“An important part of the exhibition sector is formed by the galleries, they are the reference point for curators and museum directors”. “In Barcelona there is a gallery network that is once again just as powerful as it was at the beginning, including visibility initiatives such as the Barcelona Gallery Weekend and Art Nou”, explains Alicia. “I came to live in Barcelona in 1997. Back then, the most cutting-edge stuff was here. Then there was a decline, but for the last three or four years a network of young, strong galleries is back, such as Bombon or Dilalica, or more experienced galleries that have managed to reinvent themselves, such as Joan Prats or Rocio Santacruz, or those that have moved to L’Hospitalet de Llobregat, such as Nogueras Blanchard, etHall, Galeria Alegria… “Currently, the offer is very positive, we are experiencing a good era”.

For Nimfa, the Gallery Weekend is a very interesting model, “it’s when you can see a good exhibition by an artist”. The fairs are more of a snack, where you see the works out of context, but it is also a way of seeing all the galleries that interest you at once, you can talk and negotiate with them, even if the work of the artist you are interested in is not there. “When I go to a fair, I go with a list of artists, and there might not be any of the artist’s work exhibited there”. “In fact, sometimes we have bought works that I have not seen exhibited at the fair, but that I have discovered by talking to the gallery”. The galleries are the great collaborators.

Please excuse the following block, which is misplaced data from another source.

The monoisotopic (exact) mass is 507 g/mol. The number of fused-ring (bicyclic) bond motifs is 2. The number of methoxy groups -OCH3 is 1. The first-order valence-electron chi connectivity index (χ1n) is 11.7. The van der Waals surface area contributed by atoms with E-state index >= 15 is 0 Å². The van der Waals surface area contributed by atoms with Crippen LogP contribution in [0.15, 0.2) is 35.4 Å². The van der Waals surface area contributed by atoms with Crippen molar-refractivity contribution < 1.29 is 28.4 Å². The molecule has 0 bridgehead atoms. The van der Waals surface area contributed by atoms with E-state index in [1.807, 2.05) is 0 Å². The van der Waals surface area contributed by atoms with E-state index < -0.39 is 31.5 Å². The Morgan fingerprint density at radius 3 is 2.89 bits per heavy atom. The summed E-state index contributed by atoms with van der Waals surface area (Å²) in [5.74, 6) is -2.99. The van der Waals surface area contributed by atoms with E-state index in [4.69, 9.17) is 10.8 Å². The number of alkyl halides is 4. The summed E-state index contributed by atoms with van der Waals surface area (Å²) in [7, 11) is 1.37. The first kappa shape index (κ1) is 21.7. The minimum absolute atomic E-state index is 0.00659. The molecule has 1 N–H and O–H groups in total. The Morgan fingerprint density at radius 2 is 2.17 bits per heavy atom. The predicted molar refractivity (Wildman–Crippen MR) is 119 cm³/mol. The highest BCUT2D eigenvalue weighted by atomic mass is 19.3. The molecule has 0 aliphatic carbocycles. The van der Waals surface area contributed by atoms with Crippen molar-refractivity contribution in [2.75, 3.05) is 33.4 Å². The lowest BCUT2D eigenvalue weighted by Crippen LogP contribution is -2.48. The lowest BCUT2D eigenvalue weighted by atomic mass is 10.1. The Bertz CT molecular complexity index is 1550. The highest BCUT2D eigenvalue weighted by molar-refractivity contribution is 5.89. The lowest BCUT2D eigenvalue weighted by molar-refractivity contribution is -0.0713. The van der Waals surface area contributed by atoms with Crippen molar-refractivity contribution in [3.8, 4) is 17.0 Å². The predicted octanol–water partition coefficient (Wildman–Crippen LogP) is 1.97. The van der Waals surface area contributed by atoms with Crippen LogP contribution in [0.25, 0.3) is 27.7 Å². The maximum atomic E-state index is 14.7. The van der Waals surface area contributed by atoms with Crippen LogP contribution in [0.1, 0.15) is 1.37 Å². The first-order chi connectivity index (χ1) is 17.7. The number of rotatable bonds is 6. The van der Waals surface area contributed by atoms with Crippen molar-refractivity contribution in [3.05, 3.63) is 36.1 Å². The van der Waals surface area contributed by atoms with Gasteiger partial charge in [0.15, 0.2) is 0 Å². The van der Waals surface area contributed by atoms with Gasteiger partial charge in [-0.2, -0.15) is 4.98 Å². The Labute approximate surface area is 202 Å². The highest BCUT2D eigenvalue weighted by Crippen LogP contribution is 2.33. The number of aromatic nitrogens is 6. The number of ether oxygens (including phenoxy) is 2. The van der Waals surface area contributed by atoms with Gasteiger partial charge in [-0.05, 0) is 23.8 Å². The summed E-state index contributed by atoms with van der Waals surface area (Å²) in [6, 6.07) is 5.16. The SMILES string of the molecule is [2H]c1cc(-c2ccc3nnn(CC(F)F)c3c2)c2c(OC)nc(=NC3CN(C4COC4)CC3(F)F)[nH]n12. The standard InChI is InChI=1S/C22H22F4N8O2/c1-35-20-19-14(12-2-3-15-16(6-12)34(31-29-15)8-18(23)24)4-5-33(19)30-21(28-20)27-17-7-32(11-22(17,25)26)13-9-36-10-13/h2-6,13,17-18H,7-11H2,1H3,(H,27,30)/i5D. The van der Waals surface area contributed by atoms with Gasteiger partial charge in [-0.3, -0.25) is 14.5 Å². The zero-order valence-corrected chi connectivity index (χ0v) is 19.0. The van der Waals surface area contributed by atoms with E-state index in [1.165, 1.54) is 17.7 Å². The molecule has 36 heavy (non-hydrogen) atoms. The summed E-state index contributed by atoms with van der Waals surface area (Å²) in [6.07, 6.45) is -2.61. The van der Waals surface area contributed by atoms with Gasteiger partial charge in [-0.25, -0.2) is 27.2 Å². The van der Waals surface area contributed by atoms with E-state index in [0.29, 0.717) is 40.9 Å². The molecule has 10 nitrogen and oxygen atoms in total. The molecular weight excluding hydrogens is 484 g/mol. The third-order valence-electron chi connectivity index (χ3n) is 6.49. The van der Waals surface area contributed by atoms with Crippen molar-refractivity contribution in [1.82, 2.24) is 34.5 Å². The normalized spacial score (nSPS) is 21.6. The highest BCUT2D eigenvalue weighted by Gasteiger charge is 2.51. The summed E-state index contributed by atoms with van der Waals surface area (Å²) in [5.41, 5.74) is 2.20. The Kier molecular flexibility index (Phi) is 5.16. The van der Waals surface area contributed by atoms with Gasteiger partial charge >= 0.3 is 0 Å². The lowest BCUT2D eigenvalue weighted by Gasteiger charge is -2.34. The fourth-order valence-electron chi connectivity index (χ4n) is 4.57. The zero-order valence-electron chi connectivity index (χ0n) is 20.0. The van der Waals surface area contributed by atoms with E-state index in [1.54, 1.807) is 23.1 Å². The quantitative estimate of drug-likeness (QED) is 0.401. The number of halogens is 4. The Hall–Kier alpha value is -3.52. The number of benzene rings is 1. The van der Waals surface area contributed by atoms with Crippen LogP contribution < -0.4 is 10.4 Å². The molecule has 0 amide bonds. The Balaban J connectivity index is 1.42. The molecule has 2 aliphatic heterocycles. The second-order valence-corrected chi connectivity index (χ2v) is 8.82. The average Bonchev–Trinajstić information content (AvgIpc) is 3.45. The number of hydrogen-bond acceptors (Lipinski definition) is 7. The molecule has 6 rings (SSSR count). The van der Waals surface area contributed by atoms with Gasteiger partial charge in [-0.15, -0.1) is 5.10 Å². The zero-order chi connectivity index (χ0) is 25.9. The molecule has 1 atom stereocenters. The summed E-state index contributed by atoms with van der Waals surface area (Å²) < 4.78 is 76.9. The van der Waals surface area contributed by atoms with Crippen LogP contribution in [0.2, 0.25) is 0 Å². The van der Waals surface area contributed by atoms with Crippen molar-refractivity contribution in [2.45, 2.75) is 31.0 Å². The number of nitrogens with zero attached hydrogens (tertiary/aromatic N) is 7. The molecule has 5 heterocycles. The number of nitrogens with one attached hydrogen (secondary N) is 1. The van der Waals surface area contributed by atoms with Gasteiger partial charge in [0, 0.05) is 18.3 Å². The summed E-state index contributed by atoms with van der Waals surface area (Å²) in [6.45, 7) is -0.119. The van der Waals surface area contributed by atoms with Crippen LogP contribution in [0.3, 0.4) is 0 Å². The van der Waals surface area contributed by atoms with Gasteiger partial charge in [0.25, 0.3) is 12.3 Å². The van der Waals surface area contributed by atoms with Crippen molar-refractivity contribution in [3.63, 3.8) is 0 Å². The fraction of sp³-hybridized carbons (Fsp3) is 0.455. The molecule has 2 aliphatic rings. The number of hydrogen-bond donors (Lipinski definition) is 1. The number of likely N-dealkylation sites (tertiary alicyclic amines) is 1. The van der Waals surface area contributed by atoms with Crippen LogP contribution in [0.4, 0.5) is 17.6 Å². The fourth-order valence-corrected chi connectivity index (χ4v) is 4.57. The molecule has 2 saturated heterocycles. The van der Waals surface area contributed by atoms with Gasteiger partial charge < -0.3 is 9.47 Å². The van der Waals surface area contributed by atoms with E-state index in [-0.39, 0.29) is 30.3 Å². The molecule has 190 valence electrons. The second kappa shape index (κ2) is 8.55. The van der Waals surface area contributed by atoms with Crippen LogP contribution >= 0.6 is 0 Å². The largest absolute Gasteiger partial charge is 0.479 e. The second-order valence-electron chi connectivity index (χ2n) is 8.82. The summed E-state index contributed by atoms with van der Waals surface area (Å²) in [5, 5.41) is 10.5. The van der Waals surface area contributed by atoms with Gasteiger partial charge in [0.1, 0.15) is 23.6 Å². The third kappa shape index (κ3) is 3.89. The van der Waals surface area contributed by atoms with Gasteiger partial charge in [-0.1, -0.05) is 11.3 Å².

As our five collectors demonstrate, collecting requires a combination of passion, perseverance and knowledge. The collection, then, is not a mere accumulation of objects, fruit of fetishism and profit, but rather the collecting gesture – from institutional approaches with a more public vocation to the most intimate private collection – traces a history of commitments and shared interests that becomes a key element in the debate on art today.

Text by Gisela Chillida in collaboration with GRAF. Gisela is an Art writer, cultural manager and curator.

APROPOS are contents created about things happening in our artistic context. On this occasion and for the new edition of Art Nou, five collectors from the city open the doors to their collections and their perspectives. Art Nou and Graf have made the necessary connections, Gisela Chillida has written the article.